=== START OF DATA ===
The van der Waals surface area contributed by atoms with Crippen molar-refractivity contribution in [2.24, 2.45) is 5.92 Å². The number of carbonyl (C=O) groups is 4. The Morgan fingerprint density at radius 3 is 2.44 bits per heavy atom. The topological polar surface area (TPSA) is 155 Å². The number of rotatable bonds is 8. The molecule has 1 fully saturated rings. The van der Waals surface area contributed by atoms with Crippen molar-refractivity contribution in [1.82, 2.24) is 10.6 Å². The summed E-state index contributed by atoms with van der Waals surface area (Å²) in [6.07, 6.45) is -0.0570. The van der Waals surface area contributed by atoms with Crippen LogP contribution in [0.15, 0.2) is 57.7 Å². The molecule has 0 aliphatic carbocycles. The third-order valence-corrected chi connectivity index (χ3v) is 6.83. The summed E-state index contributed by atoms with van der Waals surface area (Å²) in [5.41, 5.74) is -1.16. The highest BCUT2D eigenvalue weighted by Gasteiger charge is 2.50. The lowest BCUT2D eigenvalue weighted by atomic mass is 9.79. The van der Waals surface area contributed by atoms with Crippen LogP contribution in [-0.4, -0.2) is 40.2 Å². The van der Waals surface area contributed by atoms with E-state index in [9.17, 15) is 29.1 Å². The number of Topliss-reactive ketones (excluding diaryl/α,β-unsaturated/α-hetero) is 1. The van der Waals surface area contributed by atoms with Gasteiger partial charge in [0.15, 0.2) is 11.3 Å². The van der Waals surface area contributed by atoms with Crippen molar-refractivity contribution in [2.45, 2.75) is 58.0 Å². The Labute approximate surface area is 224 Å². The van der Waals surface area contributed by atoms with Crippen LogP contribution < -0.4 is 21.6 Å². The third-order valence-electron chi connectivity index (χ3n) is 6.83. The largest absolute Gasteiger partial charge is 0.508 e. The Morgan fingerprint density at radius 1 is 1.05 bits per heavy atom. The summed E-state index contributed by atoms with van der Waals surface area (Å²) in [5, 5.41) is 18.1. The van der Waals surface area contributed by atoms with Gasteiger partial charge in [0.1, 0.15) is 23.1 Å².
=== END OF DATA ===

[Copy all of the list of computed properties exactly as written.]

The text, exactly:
The van der Waals surface area contributed by atoms with Crippen molar-refractivity contribution in [2.24, 2.45) is 5.92 Å². The number of carbonyl (C=O) groups is 4. The Morgan fingerprint density at radius 3 is 2.44 bits per heavy atom. The topological polar surface area (TPSA) is 155 Å². The number of rotatable bonds is 8. The molecule has 1 fully saturated rings. The van der Waals surface area contributed by atoms with Crippen molar-refractivity contribution in [1.82, 2.24) is 10.6 Å². The summed E-state index contributed by atoms with van der Waals surface area (Å²) in [6.07, 6.45) is -0.0570. The van der Waals surface area contributed by atoms with Crippen LogP contribution in [0.15, 0.2) is 57.7 Å². The molecule has 0 aliphatic carbocycles. The third-order valence-corrected chi connectivity index (χ3v) is 6.83. The summed E-state index contributed by atoms with van der Waals surface area (Å²) in [5.41, 5.74) is -1.16. The highest BCUT2D eigenvalue weighted by Gasteiger charge is 2.50. The lowest BCUT2D eigenvalue weighted by atomic mass is 9.79. The van der Waals surface area contributed by atoms with Crippen LogP contribution in [-0.4, -0.2) is 40.2 Å². The van der Waals surface area contributed by atoms with E-state index in [9.17, 15) is 29.1 Å². The number of Topliss-reactive ketones (excluding diaryl/α,β-unsaturated/α-hetero) is 1. The van der Waals surface area contributed by atoms with Gasteiger partial charge in [0.15, 0.2) is 11.3 Å². The van der Waals surface area contributed by atoms with Crippen molar-refractivity contribution in [2.45, 2.75) is 58.0 Å². The Labute approximate surface area is 224 Å². The van der Waals surface area contributed by atoms with Crippen LogP contribution < -0.4 is 21.6 Å². The third-order valence-electron chi connectivity index (χ3n) is 6.83. The largest absolute Gasteiger partial charge is 0.508 e. The Morgan fingerprint density at radius 1 is 1.05 bits per heavy atom. The summed E-state index contributed by atoms with van der Waals surface area (Å²) in [5, 5.41) is 18.1. The van der Waals surface area contributed by atoms with Gasteiger partial charge in [0.1, 0.15) is 23.1 Å².